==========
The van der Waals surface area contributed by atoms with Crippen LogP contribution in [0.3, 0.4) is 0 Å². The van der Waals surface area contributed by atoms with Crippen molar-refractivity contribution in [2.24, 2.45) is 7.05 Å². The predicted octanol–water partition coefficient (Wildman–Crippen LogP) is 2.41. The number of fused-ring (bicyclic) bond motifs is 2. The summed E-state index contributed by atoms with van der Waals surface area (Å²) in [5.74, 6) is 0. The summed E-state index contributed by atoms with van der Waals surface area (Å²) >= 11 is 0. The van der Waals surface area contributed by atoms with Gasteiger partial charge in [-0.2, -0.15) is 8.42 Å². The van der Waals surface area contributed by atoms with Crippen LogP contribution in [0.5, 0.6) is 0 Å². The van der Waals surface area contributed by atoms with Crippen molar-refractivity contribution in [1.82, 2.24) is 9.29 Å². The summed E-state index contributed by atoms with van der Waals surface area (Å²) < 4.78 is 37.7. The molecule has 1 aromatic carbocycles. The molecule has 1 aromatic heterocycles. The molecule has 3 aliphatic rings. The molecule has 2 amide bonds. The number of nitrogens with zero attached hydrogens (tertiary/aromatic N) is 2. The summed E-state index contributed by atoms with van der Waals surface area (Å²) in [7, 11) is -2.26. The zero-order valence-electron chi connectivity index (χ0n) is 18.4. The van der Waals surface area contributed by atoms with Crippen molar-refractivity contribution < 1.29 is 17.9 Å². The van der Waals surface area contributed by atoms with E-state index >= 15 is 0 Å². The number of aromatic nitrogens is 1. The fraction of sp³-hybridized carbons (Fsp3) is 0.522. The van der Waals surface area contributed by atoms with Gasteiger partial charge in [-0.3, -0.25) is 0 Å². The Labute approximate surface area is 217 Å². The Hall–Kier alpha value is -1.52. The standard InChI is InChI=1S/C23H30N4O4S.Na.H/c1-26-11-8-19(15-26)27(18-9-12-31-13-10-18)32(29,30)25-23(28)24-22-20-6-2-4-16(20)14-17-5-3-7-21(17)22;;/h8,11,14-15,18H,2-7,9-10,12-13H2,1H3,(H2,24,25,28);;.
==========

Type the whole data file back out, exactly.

The van der Waals surface area contributed by atoms with Crippen LogP contribution in [0.3, 0.4) is 0 Å². The van der Waals surface area contributed by atoms with Crippen molar-refractivity contribution in [2.24, 2.45) is 7.05 Å². The predicted octanol–water partition coefficient (Wildman–Crippen LogP) is 2.41. The number of fused-ring (bicyclic) bond motifs is 2. The summed E-state index contributed by atoms with van der Waals surface area (Å²) in [5.74, 6) is 0. The summed E-state index contributed by atoms with van der Waals surface area (Å²) >= 11 is 0. The van der Waals surface area contributed by atoms with Gasteiger partial charge in [-0.2, -0.15) is 8.42 Å². The van der Waals surface area contributed by atoms with Crippen LogP contribution in [0.5, 0.6) is 0 Å². The van der Waals surface area contributed by atoms with Crippen molar-refractivity contribution in [1.82, 2.24) is 9.29 Å². The summed E-state index contributed by atoms with van der Waals surface area (Å²) < 4.78 is 37.7. The molecule has 1 aromatic carbocycles. The molecule has 1 aromatic heterocycles. The molecule has 3 aliphatic rings. The molecule has 2 amide bonds. The number of nitrogens with zero attached hydrogens (tertiary/aromatic N) is 2. The summed E-state index contributed by atoms with van der Waals surface area (Å²) in [7, 11) is -2.26. The zero-order valence-electron chi connectivity index (χ0n) is 18.4. The van der Waals surface area contributed by atoms with Crippen molar-refractivity contribution < 1.29 is 17.9 Å². The van der Waals surface area contributed by atoms with E-state index >= 15 is 0 Å². The number of aromatic nitrogens is 1. The fraction of sp³-hybridized carbons (Fsp3) is 0.522. The van der Waals surface area contributed by atoms with Gasteiger partial charge in [-0.3, -0.25) is 0 Å². The Labute approximate surface area is 217 Å². The Hall–Kier alpha value is -1.52. The standard InChI is InChI=1S/C23H30N4O4S.Na.H/c1-26-11-8-19(15-26)27(18-9-12-31-13-10-18)32(29,30)25-23(28)24-22-20-6-2-4-16(20)14-17-5-3-7-21(17)22;;/h8,11,14-15,18H,2-7,9-10,12-13H2,1H3,(H2,24,25,28);;.